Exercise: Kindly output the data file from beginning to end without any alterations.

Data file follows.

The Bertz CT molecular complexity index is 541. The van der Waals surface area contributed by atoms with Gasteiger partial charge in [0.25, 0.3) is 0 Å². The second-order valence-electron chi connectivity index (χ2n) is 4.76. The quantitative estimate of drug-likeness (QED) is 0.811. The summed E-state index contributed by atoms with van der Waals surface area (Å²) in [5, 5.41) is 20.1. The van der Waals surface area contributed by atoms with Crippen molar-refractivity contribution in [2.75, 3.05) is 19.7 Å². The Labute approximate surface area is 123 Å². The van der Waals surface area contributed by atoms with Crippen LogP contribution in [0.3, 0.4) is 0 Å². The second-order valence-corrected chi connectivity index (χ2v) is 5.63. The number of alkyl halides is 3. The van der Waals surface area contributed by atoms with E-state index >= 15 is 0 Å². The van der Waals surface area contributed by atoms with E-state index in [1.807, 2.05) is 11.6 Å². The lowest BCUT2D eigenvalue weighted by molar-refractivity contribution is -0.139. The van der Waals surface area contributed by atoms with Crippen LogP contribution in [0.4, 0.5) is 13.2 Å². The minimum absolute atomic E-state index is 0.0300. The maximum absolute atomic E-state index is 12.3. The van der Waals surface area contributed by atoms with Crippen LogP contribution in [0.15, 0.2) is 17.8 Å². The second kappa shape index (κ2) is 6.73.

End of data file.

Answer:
The Bertz CT molecular complexity index is 541. The van der Waals surface area contributed by atoms with Gasteiger partial charge in [0.25, 0.3) is 0 Å². The second-order valence-electron chi connectivity index (χ2n) is 4.76. The quantitative estimate of drug-likeness (QED) is 0.811. The summed E-state index contributed by atoms with van der Waals surface area (Å²) in [5, 5.41) is 20.1. The van der Waals surface area contributed by atoms with Crippen molar-refractivity contribution in [2.75, 3.05) is 19.7 Å². The Labute approximate surface area is 123 Å². The van der Waals surface area contributed by atoms with Crippen LogP contribution in [0.3, 0.4) is 0 Å². The second-order valence-corrected chi connectivity index (χ2v) is 5.63. The number of alkyl halides is 3. The van der Waals surface area contributed by atoms with E-state index >= 15 is 0 Å². The van der Waals surface area contributed by atoms with E-state index in [1.807, 2.05) is 11.6 Å². The lowest BCUT2D eigenvalue weighted by molar-refractivity contribution is -0.139. The van der Waals surface area contributed by atoms with Crippen LogP contribution in [0.4, 0.5) is 13.2 Å². The minimum absolute atomic E-state index is 0.0300. The maximum absolute atomic E-state index is 12.3. The van der Waals surface area contributed by atoms with Crippen LogP contribution in [0.15, 0.2) is 17.8 Å². The second kappa shape index (κ2) is 6.73.